Abstracts by AM projects
With works by Antony Cairns, Tiane Doan na Champassak, Olivier Pin-Fat,
Ester Vonplon and Daisuke Yokota
Softcover with dust jacket
210 x 270 mm
Print run of 750 copies
5 different covers
Design and font by Jonas Meier
Published by Adad Books, May 2015
This book presents various examples of abstractions created through photography and photographic processes. Exploring the possibilities of the photographic medium, each artist produces abstract results in different ways: some are camera-less experiments with chemicals and photographic paper, while some rely on close-ups, details and fragments of images whether the body, the natural world or urban landscapes.
Antony Cairns produces abstractions of London’s landscape at night through experimental uses of both the camera and darkroom techniques. Using part-developed 35mm transparencies that are then solarised and re-developed, Cairns produces fragments of the city on aluminium surfaces that echo their subjects.
Tiane Doan na Champassak’s Corpus series consists of close-ups of nudes printed with the Fresson carbon process, adapting and using unique sheets of paper dating from the seventeenth and eighteenth centuries to the photographic image that result in combinations of rich tones and textures.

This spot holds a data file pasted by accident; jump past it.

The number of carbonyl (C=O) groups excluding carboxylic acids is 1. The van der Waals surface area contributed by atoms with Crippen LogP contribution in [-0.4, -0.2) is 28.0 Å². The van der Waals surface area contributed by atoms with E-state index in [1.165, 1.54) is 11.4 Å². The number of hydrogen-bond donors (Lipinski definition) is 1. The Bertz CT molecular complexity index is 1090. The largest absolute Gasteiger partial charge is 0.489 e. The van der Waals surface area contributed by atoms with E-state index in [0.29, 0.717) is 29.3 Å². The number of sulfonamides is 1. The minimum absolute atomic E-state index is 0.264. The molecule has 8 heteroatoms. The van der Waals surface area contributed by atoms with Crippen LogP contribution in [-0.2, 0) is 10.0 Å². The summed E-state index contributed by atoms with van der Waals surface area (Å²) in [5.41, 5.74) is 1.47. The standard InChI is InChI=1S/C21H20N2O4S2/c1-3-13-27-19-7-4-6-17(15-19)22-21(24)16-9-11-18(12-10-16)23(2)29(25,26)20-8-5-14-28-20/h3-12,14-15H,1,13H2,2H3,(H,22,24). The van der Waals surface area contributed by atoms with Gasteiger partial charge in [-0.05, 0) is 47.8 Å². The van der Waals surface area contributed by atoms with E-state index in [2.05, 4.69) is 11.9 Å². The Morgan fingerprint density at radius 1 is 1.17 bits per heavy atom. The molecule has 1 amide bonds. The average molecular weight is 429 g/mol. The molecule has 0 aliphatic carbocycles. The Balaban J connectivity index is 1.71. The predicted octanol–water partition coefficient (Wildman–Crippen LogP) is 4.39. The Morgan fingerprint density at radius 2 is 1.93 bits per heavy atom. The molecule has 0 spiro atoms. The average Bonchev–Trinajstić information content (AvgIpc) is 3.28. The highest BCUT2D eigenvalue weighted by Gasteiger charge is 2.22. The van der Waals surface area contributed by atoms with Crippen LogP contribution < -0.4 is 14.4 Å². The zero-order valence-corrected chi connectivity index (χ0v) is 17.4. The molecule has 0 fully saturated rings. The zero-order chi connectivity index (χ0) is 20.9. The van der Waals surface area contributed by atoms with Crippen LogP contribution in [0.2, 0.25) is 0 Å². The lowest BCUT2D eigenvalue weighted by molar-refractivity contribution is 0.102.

Olivier Pin-Fat’s work concerns the destructive potential of the darkroom and the unpredictable effects of out of date and defunct materials. Deliberately using a process which is hard to control, Pin-Fat accepts the disappearances and losses inherent to darkroom practice to embrace the accidental abstractions that can occur by chance.
Ester Vonplon’s images of nature are imbued with textures, distortions and imperfections, whether overexposed or underexposed, scratched or blurred, the natural abstractions echo the subjects of the images: decaying forests, melting snow and eroding mountains.
Daisuke Yokota's abstractions are produced without a camera, by experimenting directly with blank photographic film, which is subjected to manipulation by heat and chemicals. Working with several layers of film, Yokota builds up complex multi-coloured images, both transparent and opaque which resemble nothing less than pure painterly abstractions.